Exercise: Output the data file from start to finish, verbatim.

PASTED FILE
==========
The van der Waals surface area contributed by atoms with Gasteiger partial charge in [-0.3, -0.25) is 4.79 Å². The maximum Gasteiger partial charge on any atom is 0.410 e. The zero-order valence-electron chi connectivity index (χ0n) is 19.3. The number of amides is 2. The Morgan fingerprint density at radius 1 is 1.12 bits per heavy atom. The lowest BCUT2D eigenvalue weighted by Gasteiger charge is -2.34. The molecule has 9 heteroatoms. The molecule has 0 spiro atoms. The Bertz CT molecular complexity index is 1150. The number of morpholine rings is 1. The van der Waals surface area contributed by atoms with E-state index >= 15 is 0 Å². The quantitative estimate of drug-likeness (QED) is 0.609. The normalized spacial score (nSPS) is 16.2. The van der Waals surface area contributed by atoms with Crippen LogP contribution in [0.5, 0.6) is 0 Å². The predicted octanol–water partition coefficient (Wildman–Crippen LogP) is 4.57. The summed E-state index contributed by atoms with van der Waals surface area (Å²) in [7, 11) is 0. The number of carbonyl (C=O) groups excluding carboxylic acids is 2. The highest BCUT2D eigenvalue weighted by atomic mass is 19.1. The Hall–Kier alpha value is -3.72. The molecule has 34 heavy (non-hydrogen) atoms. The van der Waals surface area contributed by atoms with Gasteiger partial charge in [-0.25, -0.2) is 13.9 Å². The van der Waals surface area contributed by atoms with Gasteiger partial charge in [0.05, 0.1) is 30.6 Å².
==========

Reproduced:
The van der Waals surface area contributed by atoms with Gasteiger partial charge in [-0.3, -0.25) is 4.79 Å². The maximum Gasteiger partial charge on any atom is 0.410 e. The zero-order valence-electron chi connectivity index (χ0n) is 19.3. The number of amides is 2. The Morgan fingerprint density at radius 1 is 1.12 bits per heavy atom. The lowest BCUT2D eigenvalue weighted by Gasteiger charge is -2.34. The molecule has 9 heteroatoms. The molecule has 0 spiro atoms. The Bertz CT molecular complexity index is 1150. The number of morpholine rings is 1. The van der Waals surface area contributed by atoms with E-state index >= 15 is 0 Å². The quantitative estimate of drug-likeness (QED) is 0.609. The normalized spacial score (nSPS) is 16.2. The van der Waals surface area contributed by atoms with Crippen LogP contribution in [0.5, 0.6) is 0 Å². The predicted octanol–water partition coefficient (Wildman–Crippen LogP) is 4.57. The summed E-state index contributed by atoms with van der Waals surface area (Å²) in [7, 11) is 0. The number of carbonyl (C=O) groups excluding carboxylic acids is 2. The highest BCUT2D eigenvalue weighted by atomic mass is 19.1. The Hall–Kier alpha value is -3.72. The molecule has 34 heavy (non-hydrogen) atoms. The van der Waals surface area contributed by atoms with Gasteiger partial charge in [-0.25, -0.2) is 13.9 Å². The van der Waals surface area contributed by atoms with Gasteiger partial charge in [0.05, 0.1) is 30.6 Å².